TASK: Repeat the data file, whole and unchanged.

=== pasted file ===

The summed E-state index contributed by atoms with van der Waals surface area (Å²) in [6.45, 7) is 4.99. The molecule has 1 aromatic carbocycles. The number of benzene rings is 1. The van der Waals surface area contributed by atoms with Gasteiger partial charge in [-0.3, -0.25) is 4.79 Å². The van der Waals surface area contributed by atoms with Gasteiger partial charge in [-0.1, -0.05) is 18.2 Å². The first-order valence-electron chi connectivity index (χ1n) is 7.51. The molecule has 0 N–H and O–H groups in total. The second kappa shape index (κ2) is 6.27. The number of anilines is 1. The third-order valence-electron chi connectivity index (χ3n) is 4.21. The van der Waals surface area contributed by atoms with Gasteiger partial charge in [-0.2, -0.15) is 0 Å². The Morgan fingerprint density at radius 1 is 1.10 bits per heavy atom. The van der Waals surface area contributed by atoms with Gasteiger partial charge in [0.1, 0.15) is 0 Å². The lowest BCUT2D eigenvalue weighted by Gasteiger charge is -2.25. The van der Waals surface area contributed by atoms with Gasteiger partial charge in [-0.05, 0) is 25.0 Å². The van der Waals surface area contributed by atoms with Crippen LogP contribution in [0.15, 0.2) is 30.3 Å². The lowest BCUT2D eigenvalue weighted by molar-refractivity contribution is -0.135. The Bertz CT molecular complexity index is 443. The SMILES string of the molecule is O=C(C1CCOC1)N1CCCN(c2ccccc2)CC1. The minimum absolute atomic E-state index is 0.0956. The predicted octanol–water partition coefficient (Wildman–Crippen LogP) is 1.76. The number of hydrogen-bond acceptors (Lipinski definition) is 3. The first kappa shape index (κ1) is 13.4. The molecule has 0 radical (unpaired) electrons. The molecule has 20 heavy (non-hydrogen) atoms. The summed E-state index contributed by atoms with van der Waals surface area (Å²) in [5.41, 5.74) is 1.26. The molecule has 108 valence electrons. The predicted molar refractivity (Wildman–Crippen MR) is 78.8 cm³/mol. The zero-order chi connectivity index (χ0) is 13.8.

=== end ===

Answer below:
The summed E-state index contributed by atoms with van der Waals surface area (Å²) in [6.45, 7) is 4.99. The molecule has 1 aromatic carbocycles. The number of benzene rings is 1. The van der Waals surface area contributed by atoms with Gasteiger partial charge in [-0.3, -0.25) is 4.79 Å². The van der Waals surface area contributed by atoms with Gasteiger partial charge in [-0.1, -0.05) is 18.2 Å². The first-order valence-electron chi connectivity index (χ1n) is 7.51. The molecule has 0 N–H and O–H groups in total. The second kappa shape index (κ2) is 6.27. The number of anilines is 1. The third-order valence-electron chi connectivity index (χ3n) is 4.21. The van der Waals surface area contributed by atoms with Gasteiger partial charge in [-0.2, -0.15) is 0 Å². The Morgan fingerprint density at radius 1 is 1.10 bits per heavy atom. The van der Waals surface area contributed by atoms with Gasteiger partial charge in [0.1, 0.15) is 0 Å². The lowest BCUT2D eigenvalue weighted by Gasteiger charge is -2.25. The van der Waals surface area contributed by atoms with Gasteiger partial charge in [-0.05, 0) is 25.0 Å². The van der Waals surface area contributed by atoms with Crippen LogP contribution in [0.15, 0.2) is 30.3 Å². The lowest BCUT2D eigenvalue weighted by molar-refractivity contribution is -0.135. The Bertz CT molecular complexity index is 443. The SMILES string of the molecule is O=C(C1CCOC1)N1CCCN(c2ccccc2)CC1. The minimum absolute atomic E-state index is 0.0956. The predicted octanol–water partition coefficient (Wildman–Crippen LogP) is 1.76. The number of hydrogen-bond acceptors (Lipinski definition) is 3. The first kappa shape index (κ1) is 13.4. The molecule has 0 radical (unpaired) electrons. The molecule has 20 heavy (non-hydrogen) atoms. The summed E-state index contributed by atoms with van der Waals surface area (Å²) in [5.41, 5.74) is 1.26. The molecule has 108 valence electrons. The predicted molar refractivity (Wildman–Crippen MR) is 78.8 cm³/mol. The zero-order chi connectivity index (χ0) is 13.8.